Fish Ball Soup – Fish balls can be a little hard to like if you aren’t used to eating seafood. The spheres have a slightly gelatinous texture and a strong aroma that some find hard to stomach. Sample a bowl at Chinatown’s Food Street—that spans an entire cobblestone lane with outdoor seating—where vendors beckon hungry customers to their small restaurants and stalls. Each serving has clear broth flavoured with garlic, red chillies, and onions and a few fish balls. Some hawker centres also serve noodles in their soup, and if that’s how you like it, make sure you ask.
Ais Kacang – Corn and beans for dessert may sound weird, but not in Singapore. They’re an integral part of the technicoloured ais kacang, that’s all the rage in the nation. A bit like a Singaporean falooda, the dessert comprises red beans, coconut milk, rice noodles, grass jelly, and palm seeds arranged around a bowl and topped with a mountain of shaved ice. This is drizzled with sugary syrup and a concoction of sweet corn and coconut milk. It is such a popular dish, that there are gourmet versions available in swanky restaurants. Try the options at the Chinatown Complex Food Centre.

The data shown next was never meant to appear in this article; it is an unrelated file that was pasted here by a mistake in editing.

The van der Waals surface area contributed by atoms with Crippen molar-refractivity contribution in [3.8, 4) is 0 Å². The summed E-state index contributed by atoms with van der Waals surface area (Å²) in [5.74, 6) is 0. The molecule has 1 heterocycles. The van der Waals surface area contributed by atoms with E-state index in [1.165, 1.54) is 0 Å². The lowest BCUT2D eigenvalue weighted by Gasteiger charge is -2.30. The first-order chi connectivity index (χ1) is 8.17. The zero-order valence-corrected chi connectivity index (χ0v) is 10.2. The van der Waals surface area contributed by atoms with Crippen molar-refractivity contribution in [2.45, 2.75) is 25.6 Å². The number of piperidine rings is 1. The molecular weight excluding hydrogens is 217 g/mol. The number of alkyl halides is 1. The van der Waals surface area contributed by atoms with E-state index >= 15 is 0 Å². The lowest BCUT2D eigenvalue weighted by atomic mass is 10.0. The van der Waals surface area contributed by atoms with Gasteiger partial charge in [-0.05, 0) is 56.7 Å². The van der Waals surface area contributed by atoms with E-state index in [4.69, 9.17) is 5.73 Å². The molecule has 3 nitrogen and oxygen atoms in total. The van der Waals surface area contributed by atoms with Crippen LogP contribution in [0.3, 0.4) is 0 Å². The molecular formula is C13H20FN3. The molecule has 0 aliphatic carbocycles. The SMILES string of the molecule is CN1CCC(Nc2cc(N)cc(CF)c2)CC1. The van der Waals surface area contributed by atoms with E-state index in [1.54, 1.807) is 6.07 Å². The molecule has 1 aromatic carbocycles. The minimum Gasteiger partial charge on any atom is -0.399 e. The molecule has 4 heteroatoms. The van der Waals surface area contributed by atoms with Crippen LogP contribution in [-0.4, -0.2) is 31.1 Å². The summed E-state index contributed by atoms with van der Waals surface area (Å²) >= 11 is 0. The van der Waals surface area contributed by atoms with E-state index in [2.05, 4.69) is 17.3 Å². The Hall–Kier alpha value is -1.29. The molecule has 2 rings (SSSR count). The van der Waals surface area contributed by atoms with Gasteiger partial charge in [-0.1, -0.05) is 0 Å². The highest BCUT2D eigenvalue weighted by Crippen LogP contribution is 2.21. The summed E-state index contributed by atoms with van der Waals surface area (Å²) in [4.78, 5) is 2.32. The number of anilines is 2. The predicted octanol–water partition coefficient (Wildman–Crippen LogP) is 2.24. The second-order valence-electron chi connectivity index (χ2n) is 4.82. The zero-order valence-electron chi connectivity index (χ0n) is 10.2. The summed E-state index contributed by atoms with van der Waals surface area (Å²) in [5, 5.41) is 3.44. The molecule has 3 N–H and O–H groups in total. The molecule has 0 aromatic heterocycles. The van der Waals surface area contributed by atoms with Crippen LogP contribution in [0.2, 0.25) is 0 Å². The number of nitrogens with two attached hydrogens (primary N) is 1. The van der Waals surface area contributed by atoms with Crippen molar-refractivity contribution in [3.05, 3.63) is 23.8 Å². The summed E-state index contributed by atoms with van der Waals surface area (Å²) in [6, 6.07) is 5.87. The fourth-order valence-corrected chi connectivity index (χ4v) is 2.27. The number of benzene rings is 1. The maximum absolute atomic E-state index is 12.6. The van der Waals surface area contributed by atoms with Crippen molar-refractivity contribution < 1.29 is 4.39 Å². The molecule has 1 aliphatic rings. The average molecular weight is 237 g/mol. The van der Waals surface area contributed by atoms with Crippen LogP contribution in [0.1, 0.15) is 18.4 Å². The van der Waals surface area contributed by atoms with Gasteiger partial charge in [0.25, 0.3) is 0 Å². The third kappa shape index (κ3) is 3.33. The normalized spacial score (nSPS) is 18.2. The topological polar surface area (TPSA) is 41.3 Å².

Picks for the Pantry – If you like cooking as much as eating, spend a morning scouring Singapore’s many supermarkets. Shelves brim with Chinese sausages, fish balls (vacuum sealed for the journey back), bottles of sambal, and packets of laksa paste. Pouches of spices like Sichuan pepper, dehydrated mango, and bottles of rice wine make great food souvenirs. You could also pick up tropical fruits like rambutan just before you head back home. Tea lovers can make a trip to the teahouses in Chinatown that sell all manner of delicate Chinese and flavoured teas.